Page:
Yes, a lot of extra care is needed during orthodontics. The brackets and wires have many nooks and crannies that can trap food and plaque. This means your risk of tooth decay and gum problems may be higher while you are wearing braces. You need to pay special attention to cleaning your teeth everyday and to your diet (try to avoid acidic foods and beverages like soda). Permanent damage to tooth enamel can occur if the teeth and brackets are not kept clean, such as unsightly white spots due to the enamel becoming demineralized. Most of us are well aware that sugary foods and drinks can lead to tooth decay, but starchy foods, such as potato chips, and foods like nuts and raisins can also stick to teeth for long periods of time and cause tooth decay. Avoid hard foods such as nuts and hard cookies. There are foods that can loosen, break or bend wires and bands when you are wearing braces. Foods such as apples and carrots should be chopped into small pieces before eating to reduce the stress on your braces. Avoid sticky foods such as caramels, toffees, or fruit bars. No chewing gum! No chewing ice! Drink plenty of water, and use fluoride tooth pastes and rinses as recommended by your orthodontist. Additionally, try to avoid giving in to bad habits such as nail biting, unnatural tongue thrusting, pencil chewing and picking at your wires, which can also break your braces. Consider using special electric brush tips or orthodontic brushes, along with a water pik and floss threaders to clean more efficiently. While you are having orthodontic treatment, you need to continue to have regular check-ups with your dental professional to ensure little problems don’t become big ones.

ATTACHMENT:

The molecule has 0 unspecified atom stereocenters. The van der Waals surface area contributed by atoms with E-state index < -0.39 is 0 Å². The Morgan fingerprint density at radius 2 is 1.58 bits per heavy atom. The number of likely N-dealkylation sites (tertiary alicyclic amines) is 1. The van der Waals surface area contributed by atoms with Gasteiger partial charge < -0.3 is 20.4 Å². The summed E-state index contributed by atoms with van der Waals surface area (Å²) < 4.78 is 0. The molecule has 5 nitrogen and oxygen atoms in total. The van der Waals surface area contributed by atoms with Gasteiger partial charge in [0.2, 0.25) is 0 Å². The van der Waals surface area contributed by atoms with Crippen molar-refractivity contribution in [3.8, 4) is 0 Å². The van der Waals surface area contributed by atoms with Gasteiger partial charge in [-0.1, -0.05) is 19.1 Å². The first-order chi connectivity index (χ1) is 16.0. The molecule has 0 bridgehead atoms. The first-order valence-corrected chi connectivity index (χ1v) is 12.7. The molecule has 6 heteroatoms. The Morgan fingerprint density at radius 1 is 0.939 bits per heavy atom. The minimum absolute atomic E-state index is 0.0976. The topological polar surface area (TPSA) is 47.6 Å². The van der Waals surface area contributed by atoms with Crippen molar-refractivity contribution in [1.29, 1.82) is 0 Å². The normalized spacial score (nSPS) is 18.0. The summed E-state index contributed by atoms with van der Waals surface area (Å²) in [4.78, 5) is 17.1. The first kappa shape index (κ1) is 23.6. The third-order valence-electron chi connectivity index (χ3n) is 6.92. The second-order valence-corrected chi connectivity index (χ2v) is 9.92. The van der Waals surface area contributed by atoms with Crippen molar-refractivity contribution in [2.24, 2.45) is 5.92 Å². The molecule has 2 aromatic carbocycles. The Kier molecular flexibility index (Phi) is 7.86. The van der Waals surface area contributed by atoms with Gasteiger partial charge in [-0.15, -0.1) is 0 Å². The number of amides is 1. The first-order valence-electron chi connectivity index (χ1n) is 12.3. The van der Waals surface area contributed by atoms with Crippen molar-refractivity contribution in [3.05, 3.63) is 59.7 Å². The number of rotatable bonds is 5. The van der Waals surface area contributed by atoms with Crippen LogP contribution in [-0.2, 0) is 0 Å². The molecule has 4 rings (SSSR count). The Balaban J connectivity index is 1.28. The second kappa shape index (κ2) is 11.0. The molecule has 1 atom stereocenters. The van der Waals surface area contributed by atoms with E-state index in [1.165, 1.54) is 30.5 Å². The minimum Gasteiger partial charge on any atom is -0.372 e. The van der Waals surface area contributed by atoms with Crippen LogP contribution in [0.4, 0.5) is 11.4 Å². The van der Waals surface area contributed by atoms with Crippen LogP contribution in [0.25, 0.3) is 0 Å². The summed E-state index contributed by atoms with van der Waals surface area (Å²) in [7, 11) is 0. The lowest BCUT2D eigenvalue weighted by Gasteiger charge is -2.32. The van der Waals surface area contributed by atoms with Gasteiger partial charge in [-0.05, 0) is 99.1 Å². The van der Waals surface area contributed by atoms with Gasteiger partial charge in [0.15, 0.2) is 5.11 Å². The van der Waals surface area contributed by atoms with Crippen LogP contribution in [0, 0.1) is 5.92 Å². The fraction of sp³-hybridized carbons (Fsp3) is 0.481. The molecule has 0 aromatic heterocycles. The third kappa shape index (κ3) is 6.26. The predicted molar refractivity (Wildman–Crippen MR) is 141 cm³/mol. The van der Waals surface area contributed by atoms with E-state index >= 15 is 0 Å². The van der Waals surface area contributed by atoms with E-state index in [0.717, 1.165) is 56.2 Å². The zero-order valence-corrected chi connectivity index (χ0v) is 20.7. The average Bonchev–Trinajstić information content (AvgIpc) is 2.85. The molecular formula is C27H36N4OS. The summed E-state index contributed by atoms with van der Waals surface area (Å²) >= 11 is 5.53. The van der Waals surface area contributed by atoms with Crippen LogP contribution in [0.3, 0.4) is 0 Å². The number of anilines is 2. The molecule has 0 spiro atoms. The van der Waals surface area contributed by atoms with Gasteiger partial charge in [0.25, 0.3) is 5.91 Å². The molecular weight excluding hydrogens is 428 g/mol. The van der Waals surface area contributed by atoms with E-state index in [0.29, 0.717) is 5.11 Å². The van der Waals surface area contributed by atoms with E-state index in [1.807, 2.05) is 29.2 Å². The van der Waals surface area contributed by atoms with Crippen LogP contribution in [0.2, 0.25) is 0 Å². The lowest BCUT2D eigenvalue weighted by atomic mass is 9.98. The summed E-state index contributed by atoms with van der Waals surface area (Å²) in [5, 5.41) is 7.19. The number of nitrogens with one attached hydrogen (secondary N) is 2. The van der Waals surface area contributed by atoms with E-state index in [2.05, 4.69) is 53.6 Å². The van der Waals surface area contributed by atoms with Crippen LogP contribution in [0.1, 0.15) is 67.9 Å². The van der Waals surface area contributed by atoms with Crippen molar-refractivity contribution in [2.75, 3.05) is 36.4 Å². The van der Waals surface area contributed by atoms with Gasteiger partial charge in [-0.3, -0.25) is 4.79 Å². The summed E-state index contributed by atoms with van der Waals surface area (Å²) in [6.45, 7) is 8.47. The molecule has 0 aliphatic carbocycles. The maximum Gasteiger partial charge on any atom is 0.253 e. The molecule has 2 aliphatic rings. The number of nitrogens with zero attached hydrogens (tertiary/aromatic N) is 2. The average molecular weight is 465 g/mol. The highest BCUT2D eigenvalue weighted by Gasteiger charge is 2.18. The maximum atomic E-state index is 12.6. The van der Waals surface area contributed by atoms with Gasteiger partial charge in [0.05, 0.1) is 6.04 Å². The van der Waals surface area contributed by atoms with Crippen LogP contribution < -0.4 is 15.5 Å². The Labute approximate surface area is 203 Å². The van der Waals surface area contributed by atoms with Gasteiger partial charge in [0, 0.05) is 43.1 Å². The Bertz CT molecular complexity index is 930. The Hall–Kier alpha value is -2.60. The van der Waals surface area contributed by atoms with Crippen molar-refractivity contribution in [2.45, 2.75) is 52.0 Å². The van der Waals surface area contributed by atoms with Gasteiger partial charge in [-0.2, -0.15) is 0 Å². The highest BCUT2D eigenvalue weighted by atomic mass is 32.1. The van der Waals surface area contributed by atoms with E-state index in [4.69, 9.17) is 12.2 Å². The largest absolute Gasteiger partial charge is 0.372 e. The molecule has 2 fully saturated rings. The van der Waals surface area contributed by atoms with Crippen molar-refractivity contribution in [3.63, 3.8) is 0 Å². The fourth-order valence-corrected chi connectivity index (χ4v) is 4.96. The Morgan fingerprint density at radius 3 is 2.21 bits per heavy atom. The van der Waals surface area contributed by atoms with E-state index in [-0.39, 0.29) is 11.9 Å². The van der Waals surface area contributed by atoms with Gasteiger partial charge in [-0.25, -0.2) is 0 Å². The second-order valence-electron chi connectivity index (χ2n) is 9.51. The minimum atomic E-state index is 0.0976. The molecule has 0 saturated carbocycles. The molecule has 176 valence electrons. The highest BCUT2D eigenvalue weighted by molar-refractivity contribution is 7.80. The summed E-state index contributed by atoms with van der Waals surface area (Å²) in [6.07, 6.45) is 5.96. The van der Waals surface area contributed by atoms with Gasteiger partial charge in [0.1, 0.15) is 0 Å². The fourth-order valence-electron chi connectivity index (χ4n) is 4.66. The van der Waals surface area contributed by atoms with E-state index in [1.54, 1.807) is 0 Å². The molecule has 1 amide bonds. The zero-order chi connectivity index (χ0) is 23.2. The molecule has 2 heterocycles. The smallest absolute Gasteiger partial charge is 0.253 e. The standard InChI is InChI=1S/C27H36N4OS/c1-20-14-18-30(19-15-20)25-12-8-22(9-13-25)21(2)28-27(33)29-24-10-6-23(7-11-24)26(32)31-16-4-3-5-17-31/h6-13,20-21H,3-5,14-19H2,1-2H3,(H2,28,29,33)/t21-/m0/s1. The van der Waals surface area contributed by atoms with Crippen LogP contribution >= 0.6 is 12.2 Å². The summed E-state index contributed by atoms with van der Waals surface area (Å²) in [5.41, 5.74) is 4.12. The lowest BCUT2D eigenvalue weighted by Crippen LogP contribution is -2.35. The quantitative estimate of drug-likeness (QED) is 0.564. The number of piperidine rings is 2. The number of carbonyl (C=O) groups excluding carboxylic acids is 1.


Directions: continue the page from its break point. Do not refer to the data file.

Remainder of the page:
A series of clear, virtually invisible custom-molded aligners that are made from impressions taken by your dentist or orthodontist. Unlike braces, aligners have no metal bands or wires to irritate your mouth. Since It is removable, you can take the clear aligner out for meals, brushing and special events, although you will need to wear your trays for at least 21 hour a day for it to be effective. It also allows you to view your own virtual treatment plan before you start so you can see how straight your teeth will look once your treatment is complete.